Vallone, who professes his faith in political machines because "otherwise, it would only be the Michael Bloombergs of the world who could run for office," was dealt his most stunning blow when Queens Democratic leader Tom Manton backed Queens-based Hevesi instead. Vallone attributes the rebuff to his refusal to undo voter-approved term limits. Others say that Manton was simply picking a winner. Bereft of the party's blessing and its get-out-the-vote operation, Vallone sees himself as an insurgent.
"I like it," Vallone told the Voice. "I love it because nobody can accuse me any more of being the pawn of the political leaders, which used to be one of the mantras."
But there are other mantras that Vallone can't seem to hush. Despite some progressive policies, most notably campaign finance reform and smoking bans, Vallone is essentially a traditional outer-borough pol whose pragmatism is more highly developed than his ideology. He is regularly labeled as a beneficiary and tool of the real estate lobby, and his 1994 rent law giveaway let landlords deregulate thousands of apartments. Vallone can be a frustrating contradiction: an autocrat who badgers council members of his own party into "consensus" while failing to fully use his powers to consistently challenge a Republican mayor. "I wish he had taken on both David Dinkins and Rudy Giuliani more on budget issues and oversight," says Chris Meyer of the New York Public Interest Research Group (NYPIRG). "That would have strengthened his qualifications for mayor."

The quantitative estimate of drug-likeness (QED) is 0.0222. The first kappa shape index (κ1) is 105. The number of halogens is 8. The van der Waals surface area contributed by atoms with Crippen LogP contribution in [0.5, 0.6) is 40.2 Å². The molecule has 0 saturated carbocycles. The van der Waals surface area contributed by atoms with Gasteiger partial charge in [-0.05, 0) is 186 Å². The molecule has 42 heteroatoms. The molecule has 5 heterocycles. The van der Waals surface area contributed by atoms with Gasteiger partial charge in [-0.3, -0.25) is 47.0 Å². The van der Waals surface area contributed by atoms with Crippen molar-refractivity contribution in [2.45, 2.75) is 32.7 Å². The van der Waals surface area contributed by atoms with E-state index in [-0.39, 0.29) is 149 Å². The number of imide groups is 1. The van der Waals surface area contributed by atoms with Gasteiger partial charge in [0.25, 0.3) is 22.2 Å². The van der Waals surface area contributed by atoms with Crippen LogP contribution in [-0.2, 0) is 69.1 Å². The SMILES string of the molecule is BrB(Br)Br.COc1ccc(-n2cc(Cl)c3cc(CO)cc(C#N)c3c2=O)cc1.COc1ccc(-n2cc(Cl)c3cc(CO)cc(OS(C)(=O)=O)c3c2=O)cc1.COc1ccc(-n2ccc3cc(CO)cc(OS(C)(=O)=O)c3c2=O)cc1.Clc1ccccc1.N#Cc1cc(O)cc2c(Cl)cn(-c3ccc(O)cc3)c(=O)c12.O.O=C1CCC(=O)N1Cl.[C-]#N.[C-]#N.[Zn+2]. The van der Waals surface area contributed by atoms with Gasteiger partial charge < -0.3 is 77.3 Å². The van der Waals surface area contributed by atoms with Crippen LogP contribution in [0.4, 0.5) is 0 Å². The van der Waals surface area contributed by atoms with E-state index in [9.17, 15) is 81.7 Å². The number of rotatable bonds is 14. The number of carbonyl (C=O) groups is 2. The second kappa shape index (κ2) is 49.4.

Vallone's campaign theme is that he has far more experience than his opponents. But in driving home the point, he turns remarks about his larger agenda into arcane digressions outlining what he understands about government that his competitors do not. In the end, Vallone gives the impression that perhaps his long years in government have dulled him, leaving him with less vision and too much of a "been there, done that" attitude.
"There's an insularity to him and his operation," says one source who has worked for years with Vallone on many citywide issues. "For him, there's really just this world, this Astoria, and he knows that, and everything else that he doesn't want to know, he just doesn't deal with. He doesn't have a lawyer's perspective of seeing the other side."
In fact, Vallone is a lawyer, practicing for years from an Astoria office. His life is marked by routinechurch in the morning, dinner at home every eveningthat he says keeps him "rooted." He attended a Catholic high school and went to Fordham for law. Like his politically active parentshis father was a judge and his mother a district leaderVallone came up through the Queens Democratic organization, and in 1974 was elected to the City Council. In 1986, with the city on the brink of a bid-rigging scandal that would end with the suicide of the Queens Borough President and the conviction of several politicians, party leaders scrambled to install a friend at the council's helm. They chose Vallone. But while he was immersed in the machine, Vallone appears not to have taken to its venality. That may have been his appeal.